The Energetics and Propagation Dynamics of Tropical Summertime Synoptic-Scale Disturbances

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  • 1 Atmospheric and Oceanic Sciences Program, Princeton University, Princeton, New Jersey
  • 2 Geophysical Fluid Dynamics Laboralory/N0AA, Princeton University, Princeton, New Jersey
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Abstract

Periods of enhanced synoptic activity in the tropical western Pacific, Bay of Bengal-northeastern India, and African-Atlantic regions are identified by extended empirical orthogonal function analysis. Composite mete-orological fields for such active periods at various sites are constructed using European Centre for Medium-Range Weather Forecasts (ECMWF) analyses for the northern summers of 1980–1987. These composite data form the basis for evaluating the contributions of different dynamical processes to local balances of beat, moisture, vorticity, enstrophy, and energy, so that the propagation dynamics and principal energy sources of the tropical disturbances may be studied in detail.

In all three tropical regions considered here, the westward propagation of the synoptic-scale disturbances is attributed mostly to vorticity advection by both the time-mean flow and the transient fluctuations.

In the western Pacific and Indian sectors, condensation heating associated with cumulus convection is seen to be the most significant energy source for the tropical disturbances. The stretching effect associated with large-scale convective activity is the most important mechanism for the generation of eddy enstrophy in these maritime disturbances. There is substantial barotropic conversion of enstrophy and kinetic energy from the time-mean flow to the transient fluctuations.

In the African-Atlantic sector, the disturbances along the more prominent northern track at approximately 20°N are accompanied by dry desert-type convection. Vortex stretching associated with the dry convection is still the most important process for the generation of eddy enstrophy in these disturbances. However, the main source of available potential energy for these North African disturbances is the baroclinic conversion from the time-mean flow to the transient fluctuations along the zone of strong temperature gradients south of the Sahara. The dynamics and energetics of the weaker southern disturbances along 10°N in the African-Atlantic sector are similar to the moist disturbances found in the western Pacific and Indian sectors.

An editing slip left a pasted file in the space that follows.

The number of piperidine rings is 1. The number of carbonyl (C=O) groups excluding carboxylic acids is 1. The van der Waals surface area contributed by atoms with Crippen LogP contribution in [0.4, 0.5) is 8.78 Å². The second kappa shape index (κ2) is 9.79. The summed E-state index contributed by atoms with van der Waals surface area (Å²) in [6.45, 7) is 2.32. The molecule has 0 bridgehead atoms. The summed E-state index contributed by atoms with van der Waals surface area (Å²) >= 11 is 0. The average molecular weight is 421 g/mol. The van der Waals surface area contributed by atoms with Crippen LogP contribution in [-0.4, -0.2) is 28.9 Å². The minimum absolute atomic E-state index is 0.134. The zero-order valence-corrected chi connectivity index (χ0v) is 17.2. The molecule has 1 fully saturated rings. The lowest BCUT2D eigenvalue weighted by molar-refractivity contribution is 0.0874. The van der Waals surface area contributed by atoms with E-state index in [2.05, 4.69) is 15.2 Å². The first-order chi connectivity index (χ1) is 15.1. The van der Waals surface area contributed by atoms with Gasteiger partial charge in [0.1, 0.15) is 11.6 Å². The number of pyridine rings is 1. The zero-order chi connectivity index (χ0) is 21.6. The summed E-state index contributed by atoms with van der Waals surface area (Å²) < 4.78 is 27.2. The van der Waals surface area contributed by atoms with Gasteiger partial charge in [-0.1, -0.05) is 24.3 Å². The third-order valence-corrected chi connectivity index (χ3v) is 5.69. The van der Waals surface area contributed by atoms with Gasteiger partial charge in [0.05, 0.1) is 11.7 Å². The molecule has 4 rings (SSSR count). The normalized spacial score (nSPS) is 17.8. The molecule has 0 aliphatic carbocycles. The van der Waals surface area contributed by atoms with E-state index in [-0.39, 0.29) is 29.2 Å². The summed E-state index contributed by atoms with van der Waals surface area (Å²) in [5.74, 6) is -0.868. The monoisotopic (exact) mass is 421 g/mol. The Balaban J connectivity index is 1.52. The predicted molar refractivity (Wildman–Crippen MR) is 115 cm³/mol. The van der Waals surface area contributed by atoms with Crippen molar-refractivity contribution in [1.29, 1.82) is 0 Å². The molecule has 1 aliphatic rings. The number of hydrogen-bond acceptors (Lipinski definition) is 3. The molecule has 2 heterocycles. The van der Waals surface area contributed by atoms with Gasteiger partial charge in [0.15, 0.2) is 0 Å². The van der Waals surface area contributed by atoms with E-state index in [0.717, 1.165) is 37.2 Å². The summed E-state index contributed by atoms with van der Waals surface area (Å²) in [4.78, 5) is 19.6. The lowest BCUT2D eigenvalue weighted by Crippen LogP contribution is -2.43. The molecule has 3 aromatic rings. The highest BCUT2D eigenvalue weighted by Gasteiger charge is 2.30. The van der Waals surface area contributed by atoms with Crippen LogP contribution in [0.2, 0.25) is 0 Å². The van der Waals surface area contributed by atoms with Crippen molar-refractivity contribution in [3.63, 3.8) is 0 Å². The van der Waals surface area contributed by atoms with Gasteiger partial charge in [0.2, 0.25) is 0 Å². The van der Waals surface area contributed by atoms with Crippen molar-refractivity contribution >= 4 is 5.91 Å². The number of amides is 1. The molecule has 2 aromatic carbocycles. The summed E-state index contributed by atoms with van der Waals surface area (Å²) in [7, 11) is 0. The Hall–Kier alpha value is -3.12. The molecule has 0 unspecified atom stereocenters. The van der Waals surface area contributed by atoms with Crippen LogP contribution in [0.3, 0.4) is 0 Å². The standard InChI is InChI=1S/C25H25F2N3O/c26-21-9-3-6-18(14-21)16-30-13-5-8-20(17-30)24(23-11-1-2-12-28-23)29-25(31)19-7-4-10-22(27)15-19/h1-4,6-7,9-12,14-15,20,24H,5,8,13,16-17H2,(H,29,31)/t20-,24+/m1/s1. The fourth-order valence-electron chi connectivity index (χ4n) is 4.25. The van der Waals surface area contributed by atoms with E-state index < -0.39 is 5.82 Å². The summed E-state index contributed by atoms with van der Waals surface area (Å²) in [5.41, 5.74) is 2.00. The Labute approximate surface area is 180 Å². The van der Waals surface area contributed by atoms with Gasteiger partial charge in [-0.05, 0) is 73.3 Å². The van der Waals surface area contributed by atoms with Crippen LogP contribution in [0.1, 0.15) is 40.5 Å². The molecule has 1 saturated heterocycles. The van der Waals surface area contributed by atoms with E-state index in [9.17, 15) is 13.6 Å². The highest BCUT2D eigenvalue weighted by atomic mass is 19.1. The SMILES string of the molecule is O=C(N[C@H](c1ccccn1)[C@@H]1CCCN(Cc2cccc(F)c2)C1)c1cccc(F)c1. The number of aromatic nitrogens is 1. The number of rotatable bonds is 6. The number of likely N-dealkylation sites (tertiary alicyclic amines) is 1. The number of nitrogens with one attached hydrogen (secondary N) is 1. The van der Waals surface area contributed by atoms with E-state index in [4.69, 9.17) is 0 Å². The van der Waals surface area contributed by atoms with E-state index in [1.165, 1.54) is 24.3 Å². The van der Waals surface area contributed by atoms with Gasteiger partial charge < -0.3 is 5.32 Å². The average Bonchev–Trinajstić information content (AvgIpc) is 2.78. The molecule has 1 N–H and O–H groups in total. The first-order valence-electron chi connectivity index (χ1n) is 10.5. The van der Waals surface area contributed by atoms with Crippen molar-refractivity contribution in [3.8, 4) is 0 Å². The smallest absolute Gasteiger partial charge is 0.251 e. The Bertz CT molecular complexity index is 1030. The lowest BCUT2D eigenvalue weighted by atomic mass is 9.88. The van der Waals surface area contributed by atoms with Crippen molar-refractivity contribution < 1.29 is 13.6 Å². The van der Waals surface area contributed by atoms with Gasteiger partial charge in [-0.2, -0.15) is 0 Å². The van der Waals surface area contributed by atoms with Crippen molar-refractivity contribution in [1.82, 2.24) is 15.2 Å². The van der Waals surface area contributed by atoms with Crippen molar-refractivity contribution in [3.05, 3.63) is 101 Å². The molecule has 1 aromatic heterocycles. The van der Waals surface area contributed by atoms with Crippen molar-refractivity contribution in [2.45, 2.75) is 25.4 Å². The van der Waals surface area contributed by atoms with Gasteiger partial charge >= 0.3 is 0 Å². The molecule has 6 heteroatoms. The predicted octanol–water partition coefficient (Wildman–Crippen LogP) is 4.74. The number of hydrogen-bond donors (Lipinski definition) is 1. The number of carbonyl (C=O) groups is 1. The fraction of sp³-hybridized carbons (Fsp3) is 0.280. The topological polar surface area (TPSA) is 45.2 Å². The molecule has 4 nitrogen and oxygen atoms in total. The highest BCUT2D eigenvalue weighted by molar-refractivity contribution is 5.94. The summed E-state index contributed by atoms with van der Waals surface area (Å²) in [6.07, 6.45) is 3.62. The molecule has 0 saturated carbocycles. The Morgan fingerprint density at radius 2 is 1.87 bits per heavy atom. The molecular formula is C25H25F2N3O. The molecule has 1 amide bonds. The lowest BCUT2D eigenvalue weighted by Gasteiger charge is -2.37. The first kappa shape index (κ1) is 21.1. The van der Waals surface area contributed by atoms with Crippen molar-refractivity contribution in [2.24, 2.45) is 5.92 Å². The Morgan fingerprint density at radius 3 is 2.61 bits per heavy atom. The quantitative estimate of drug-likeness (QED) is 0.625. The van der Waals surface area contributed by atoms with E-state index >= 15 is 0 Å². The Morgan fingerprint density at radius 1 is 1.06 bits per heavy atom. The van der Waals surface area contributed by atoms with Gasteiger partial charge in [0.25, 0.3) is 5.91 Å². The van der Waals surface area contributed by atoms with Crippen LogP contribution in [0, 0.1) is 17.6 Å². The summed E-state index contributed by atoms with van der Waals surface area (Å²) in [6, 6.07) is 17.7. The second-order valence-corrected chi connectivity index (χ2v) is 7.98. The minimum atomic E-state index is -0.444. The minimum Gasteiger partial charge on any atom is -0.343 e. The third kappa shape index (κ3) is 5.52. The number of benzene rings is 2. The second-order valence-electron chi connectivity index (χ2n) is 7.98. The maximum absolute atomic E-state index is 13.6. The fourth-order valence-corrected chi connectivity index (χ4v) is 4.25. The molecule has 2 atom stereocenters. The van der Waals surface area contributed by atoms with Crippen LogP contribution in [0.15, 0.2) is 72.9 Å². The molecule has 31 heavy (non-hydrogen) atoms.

Abstract

Periods of enhanced synoptic activity in the tropical western Pacific, Bay of Bengal-northeastern India, and African-Atlantic regions are identified by extended empirical orthogonal function analysis. Composite mete-orological fields for such active periods at various sites are constructed using European Centre for Medium-Range Weather Forecasts (ECMWF) analyses for the northern summers of 1980–1987. These composite data form the basis for evaluating the contributions of different dynamical processes to local balances of beat, moisture, vorticity, enstrophy, and energy, so that the propagation dynamics and principal energy sources of the tropical disturbances may be studied in detail.

In all three tropical regions considered here, the westward propagation of the synoptic-scale disturbances is attributed mostly to vorticity advection by both the time-mean flow and the transient fluctuations.

In the western Pacific and Indian sectors, condensation heating associated with cumulus convection is seen to be the most significant energy source for the tropical disturbances. The stretching effect associated with large-scale convective activity is the most important mechanism for the generation of eddy enstrophy in these maritime disturbances. There is substantial barotropic conversion of enstrophy and kinetic energy from the time-mean flow to the transient fluctuations.

In the African-Atlantic sector, the disturbances along the more prominent northern track at approximately 20°N are accompanied by dry desert-type convection. Vortex stretching associated with the dry convection is still the most important process for the generation of eddy enstrophy in these disturbances. However, the main source of available potential energy for these North African disturbances is the baroclinic conversion from the time-mean flow to the transient fluctuations along the zone of strong temperature gradients south of the Sahara. The dynamics and energetics of the weaker southern disturbances along 10°N in the African-Atlantic sector are similar to the moist disturbances found in the western Pacific and Indian sectors.

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